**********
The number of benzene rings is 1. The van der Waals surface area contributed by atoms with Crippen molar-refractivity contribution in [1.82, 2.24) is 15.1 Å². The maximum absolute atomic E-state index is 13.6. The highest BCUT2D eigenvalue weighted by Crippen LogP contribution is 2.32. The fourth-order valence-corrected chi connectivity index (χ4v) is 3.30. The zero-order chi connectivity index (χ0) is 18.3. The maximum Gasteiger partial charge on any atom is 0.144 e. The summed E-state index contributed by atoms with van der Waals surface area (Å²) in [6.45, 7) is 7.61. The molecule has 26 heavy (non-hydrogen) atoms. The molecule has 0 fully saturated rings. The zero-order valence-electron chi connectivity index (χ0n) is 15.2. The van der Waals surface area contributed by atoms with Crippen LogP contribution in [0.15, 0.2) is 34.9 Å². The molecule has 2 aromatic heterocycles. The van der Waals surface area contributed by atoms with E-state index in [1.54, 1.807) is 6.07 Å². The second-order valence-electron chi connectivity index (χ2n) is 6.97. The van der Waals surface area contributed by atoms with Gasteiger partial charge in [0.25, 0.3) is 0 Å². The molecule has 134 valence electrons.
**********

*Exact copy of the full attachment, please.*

The number of benzene rings is 1. The van der Waals surface area contributed by atoms with Crippen molar-refractivity contribution in [1.82, 2.24) is 15.1 Å². The maximum absolute atomic E-state index is 13.6. The highest BCUT2D eigenvalue weighted by Crippen LogP contribution is 2.32. The fourth-order valence-corrected chi connectivity index (χ4v) is 3.30. The zero-order chi connectivity index (χ0) is 18.3. The maximum Gasteiger partial charge on any atom is 0.144 e. The summed E-state index contributed by atoms with van der Waals surface area (Å²) in [6.45, 7) is 7.61. The molecule has 26 heavy (non-hydrogen) atoms. The molecule has 0 fully saturated rings. The zero-order valence-electron chi connectivity index (χ0n) is 15.2. The van der Waals surface area contributed by atoms with Crippen LogP contribution in [0.15, 0.2) is 34.9 Å². The molecule has 2 aromatic heterocycles. The van der Waals surface area contributed by atoms with E-state index in [1.54, 1.807) is 6.07 Å². The second-order valence-electron chi connectivity index (χ2n) is 6.97. The van der Waals surface area contributed by atoms with Gasteiger partial charge in [0.25, 0.3) is 0 Å². The molecule has 134 valence electrons.